But none of that was any consolation last Thursday when I acquired an awful haircut. I mean, it was just awful!
I walked into the same no-appointment-necessary chain hair chain salon that I always go to and this is how I looked when I walked out:
I needed to go to the grocery store but was too embarrassed about my hair so I didn't go. I had to pep-talk myself into leaving my house to teach the one more piano student I had that day.
The next morning I woke up hoping my hair would look better but it didn't. Those sideburns were still there.
I returned to the hair salon, to what end I couldn't really say except that I was upset and wanted somebody to know it. When I pointed out to the stylist the shaved side burns she'd inflicted on me she looked wounded.
"But you asked me to cut your hair that way, remember?"
"I did ?" I asked.
"Yeah. When I asked you whether you wanted me to leave your sides at the natural angle they grow at or cut them across in a straight line above your ear you said 'straight line', remember?"
In fact that was not how I recalled the conversation going down. I did recall her asking me at some point the cryptic question "Do you want the sides straight or curved?"
To which I replied, "Um, I don't know...straight?", thinking straight as in straight down and curved as in somehow curved out. Then I went back to the newspaper I had my nose buried while she finished cutting my hair.
Anyway, the young stylist seemed truly sorry that I didn't like what I'd asked for and offered to shave off the little hairs growing to a point below each ear, but I declined and returned home in a heavy funk.
What is it about the appearance of our hair that can weigh so heavy upon us?
I tried talking myself out of my bad hair funk, telling my self it didn't look that bad, that the shaved sections would grow back, reminding myself of what a cushy existence I have and that with all the suffering in the world I should be ashamed of myself, not to mention that at 62 I was 'way too old to be funking over my hair.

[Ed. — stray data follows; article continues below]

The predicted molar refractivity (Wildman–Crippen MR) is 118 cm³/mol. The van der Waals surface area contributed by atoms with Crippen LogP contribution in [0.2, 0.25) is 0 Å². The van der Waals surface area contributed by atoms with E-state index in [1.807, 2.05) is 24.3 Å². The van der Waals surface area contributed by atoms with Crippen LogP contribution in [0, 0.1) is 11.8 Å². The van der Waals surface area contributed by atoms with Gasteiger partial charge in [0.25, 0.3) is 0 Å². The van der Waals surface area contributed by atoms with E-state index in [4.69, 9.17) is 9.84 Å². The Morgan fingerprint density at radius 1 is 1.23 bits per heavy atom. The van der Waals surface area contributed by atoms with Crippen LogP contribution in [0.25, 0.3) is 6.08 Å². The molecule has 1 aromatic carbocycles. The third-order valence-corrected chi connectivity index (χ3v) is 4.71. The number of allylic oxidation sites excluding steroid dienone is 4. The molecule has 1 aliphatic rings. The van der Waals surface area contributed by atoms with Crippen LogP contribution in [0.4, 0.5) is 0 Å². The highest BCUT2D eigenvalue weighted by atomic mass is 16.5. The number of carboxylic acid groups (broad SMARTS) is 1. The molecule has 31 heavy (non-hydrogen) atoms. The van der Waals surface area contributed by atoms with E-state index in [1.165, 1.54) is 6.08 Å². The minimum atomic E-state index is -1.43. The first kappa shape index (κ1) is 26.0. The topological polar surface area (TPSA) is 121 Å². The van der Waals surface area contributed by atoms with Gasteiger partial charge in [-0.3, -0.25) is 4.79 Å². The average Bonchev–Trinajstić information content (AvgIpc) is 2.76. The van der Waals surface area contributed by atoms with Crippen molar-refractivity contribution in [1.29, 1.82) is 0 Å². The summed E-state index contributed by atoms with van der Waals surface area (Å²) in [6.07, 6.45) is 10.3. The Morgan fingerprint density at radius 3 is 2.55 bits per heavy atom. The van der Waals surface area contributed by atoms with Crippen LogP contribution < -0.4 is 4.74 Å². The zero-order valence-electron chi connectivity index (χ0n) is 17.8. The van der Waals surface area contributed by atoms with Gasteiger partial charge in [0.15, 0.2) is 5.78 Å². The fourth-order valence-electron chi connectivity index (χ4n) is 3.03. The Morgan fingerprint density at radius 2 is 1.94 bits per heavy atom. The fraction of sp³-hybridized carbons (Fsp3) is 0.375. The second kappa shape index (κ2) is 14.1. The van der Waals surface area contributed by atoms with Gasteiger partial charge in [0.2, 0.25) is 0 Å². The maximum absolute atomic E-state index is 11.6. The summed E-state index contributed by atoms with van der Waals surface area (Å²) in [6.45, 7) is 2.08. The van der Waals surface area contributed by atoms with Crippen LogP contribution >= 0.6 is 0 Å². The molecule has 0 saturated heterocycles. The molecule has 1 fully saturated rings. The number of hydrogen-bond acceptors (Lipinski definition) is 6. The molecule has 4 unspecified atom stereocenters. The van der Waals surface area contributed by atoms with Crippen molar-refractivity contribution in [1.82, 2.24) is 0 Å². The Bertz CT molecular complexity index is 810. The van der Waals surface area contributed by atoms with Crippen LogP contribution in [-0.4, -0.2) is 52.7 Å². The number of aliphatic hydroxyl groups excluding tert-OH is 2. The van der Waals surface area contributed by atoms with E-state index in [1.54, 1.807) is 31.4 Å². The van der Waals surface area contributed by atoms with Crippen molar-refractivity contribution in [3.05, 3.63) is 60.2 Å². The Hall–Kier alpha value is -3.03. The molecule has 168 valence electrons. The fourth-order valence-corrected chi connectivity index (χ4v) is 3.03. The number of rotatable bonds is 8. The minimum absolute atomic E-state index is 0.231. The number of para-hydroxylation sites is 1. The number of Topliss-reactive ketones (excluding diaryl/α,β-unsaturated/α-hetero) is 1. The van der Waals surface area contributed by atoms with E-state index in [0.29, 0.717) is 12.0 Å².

And though everything I was telling myself was true I still couldn't stop funking.
Until, like the snapping on of a light bulb to disperse the darkness in my soul (oooo, forgive that fruity metaphor!) , I remembered Jerry's.
Any of you who read my Camino blog about Tom's and my 490-mile trek across the mountains of Spain last year ( "Tighten Your Boots", is that blog's name, or it can be found at pattiliszkay.weebly.com in case anybody's interested) might remember my post on Jerry's, the barber shop I went to for a short, short guy-cut before my trip:
And the guy-cut I got there:
Now, the last time I went to Jerry's I learned that Jerry was actually a pretty blonde lady named Jenny, the barber/stylist who gave me my original guy-cut.
But this time Jenny was busy with another customer and the only available barber was a big, friendly muscular guy in a cut-off tee-shirt named Kurt whose arms were in covered in tattoos.
Kurt said he felt too nervous to cut my hair because he was only a barber, not a barber/stylist like Jenny and he'd never cut a woman's hair before except his grandma's, and hers only one time.
I told him not to be nervous, to just pretend that I was a guy and do his stuff.
When I showed him my sideburns he said, "Ewww, you can't cut a woman's hair like that. Women's hair grows differently on the side than men's".
Ewww, indeed. For somebody who'd only cut his grandma's hair once, Kurt definitely had a clue about women's hair.
I told him that no matter what how he cut my hair it couldn't end up any worse than it was. I told him that if he just could just camoflage the shaved sides a little I'd be very grateful.
He did and I was.
So the story ended up with much gratitude, which is a good way for any story to end, right?